December 3, 1918

Dear Mother:-

We pulled in here - Paris – Thanksgiving morning and as I cabled, I expect to have to stay until the 19th although I may get off about the eleventh with a bit of luck.

We all left Florence and went up to Milan. We were only there twenty-four hours as the office would do nothing for us. We asked them if they had telegraphed up here that we were coming and they told us that they had, two weeks before when we had passed through Milan at the beginning of our leave. Well, that sounded all very pretty, but now listen to what happened.

Supposedly, the Paris office knew that we were coming and that we were on our way home, so we also expected to find passage on the boat reserved for us and a place for us to sleep, too.

Well, we got to Paris about 10 A.M. Nobody met us at the station as they did when we came over, so we took the subway up to the Red Cross office. There was nobody there who knew a thing about us and we were told to go find hotels for ourselves. Two other boys and I were rather lucky and found a place at 18 francs a day - meals included. This also seemed very nice as our papers from the Italian Commission called for 30 francs a day while we were in Paris to pay our expenses.

The next morning, Nov. 29th, Friday, we went to the Red Cross. Then we were told that they could do nothing for us until we had been to the French line and made a reservation. We did that and the three of us were lucky enough to get places on a boat which left Dec. 2nd, Monday. Then the next difficulty was the Consulate which usually took 48 hours for visas, so we were sent up there to see if they would rush that for us and do it in 24 hours so that we could get our papers all fixed by Saturday afternoon. Well, the Consulate said we could have the paper the first thing Saturday morning, so we were feeling fine and looking forward to getting off early.

Then we went back to the Red Cross to get our orders for transportation and a paper for the Consulate. There were still the three of us and we had done everything together so far.

Well, we made out our applications for transport papers and took them into the room where the actual papers had to be made out. There was only one man there and he was the slowest person I ever have seen. He made out one of the papers and gave it back to the boy to take it and get it signed. Then, because it was exactly 12 o'clock, he had to go out to lunch, so he could not spend ten minutes more on me and the other boy. He told us to come back at two, which we did and then he just refused to make put the papers, giving no reason at all.

Yesterday, we started out on the war path again. We discovered a Captain who was awfully nice to us and after we had told him how we had been held up, he let us know that we had heard the same thing said of this clerk before. Then he gave us a note to the Lieut. over this man which read.: "Mr. Smith and Mr. Williams were held up unnecessarily by Mr. Brown. Please do all you can to expedite their return either via England or Bordeaux, as they wish". On the strength of that, we hope to get off at the latest by the 19th.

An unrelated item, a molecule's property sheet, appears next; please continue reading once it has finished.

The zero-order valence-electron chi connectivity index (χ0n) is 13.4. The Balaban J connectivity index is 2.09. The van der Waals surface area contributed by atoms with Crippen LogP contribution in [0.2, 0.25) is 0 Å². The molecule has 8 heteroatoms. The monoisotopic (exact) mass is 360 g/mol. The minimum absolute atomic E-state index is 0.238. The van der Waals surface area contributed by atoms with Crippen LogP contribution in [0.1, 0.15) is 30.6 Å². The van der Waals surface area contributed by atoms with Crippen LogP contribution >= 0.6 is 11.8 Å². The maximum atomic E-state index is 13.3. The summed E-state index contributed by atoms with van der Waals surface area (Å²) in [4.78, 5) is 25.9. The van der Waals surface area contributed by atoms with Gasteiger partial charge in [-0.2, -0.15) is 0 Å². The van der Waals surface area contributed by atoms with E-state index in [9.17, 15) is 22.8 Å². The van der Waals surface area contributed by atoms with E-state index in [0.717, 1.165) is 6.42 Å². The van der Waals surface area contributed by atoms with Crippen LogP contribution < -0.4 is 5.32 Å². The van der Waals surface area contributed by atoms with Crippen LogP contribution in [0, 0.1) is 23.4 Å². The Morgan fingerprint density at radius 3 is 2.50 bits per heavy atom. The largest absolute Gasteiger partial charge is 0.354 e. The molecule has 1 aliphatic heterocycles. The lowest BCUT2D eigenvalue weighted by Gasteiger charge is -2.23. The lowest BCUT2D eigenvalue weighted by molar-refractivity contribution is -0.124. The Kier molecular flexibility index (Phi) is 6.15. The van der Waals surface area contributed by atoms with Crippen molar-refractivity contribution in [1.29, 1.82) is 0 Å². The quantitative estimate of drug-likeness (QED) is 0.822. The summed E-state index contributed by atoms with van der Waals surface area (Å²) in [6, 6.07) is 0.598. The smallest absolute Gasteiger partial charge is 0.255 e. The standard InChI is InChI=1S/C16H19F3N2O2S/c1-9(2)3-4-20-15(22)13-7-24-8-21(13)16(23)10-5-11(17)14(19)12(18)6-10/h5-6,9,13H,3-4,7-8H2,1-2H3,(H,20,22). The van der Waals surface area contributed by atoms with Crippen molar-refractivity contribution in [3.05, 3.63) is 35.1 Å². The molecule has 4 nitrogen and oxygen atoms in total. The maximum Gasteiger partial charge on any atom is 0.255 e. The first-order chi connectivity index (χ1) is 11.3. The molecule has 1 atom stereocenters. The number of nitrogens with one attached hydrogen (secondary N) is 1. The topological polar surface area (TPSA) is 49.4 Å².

But that wasn’t all the trouble we had. Our papers said we were entitled to 30 francs a day which was to be charged to the Italian Commission. But the Red Cross here refuses to pay more than 20, so Smith and I moved over here where Mr. Sleeper is maintaining a small home for convalescent soldiers and a place for men who were in this service to stay. We pay 2 francs a night for a bed, 1 franc for breakfast, and lunch and dinner are 2.50 each.

Mr. Sleeper tells us that it actually costs about three times that much for the food, but the rest is paid by the interest on the money which was left over when the Service was finished. We are very comfortable and eat American cooked food. We have oatmeal, coffee, bread and butter, and milk and sugar on the side for breakfast.

Tomorrow we go down and get some of our papers from the Red Cross. The day after tomorrow to the French line to see if we can get off before the 19th. In the meantime, the Red Cross is paying us 20 francs a day expenses merely because this clerk wouldn't spend ten minutes more fixing us up. A fine way to spend the shop girls' dollars. Another funny thing we discovered was that both the Paris and Rome office believed, until we came back from the front and they got a chance to ask us questions, that every ambulance driver was getting paid $250 lires a month. When we told them that we had been paying for everything except food and lodging out of our own pockets and had never received a cent in cash all the time we were out, they were the most surprised bunch I have ever seen.

Well, I have my honorable discharge and after six months under the Red Cross, I don't think I will try to earn another honorable discharge from them. It's strange that most of the unpaid volunteers feel the same way even amongst the officers. I am thinking of some eight or nine who were staying at the same hotel with us, two captains included.

Maybe I will see the Statue of Liberty before Xmas, and I certainly hope so. I am all right and very well fixed here.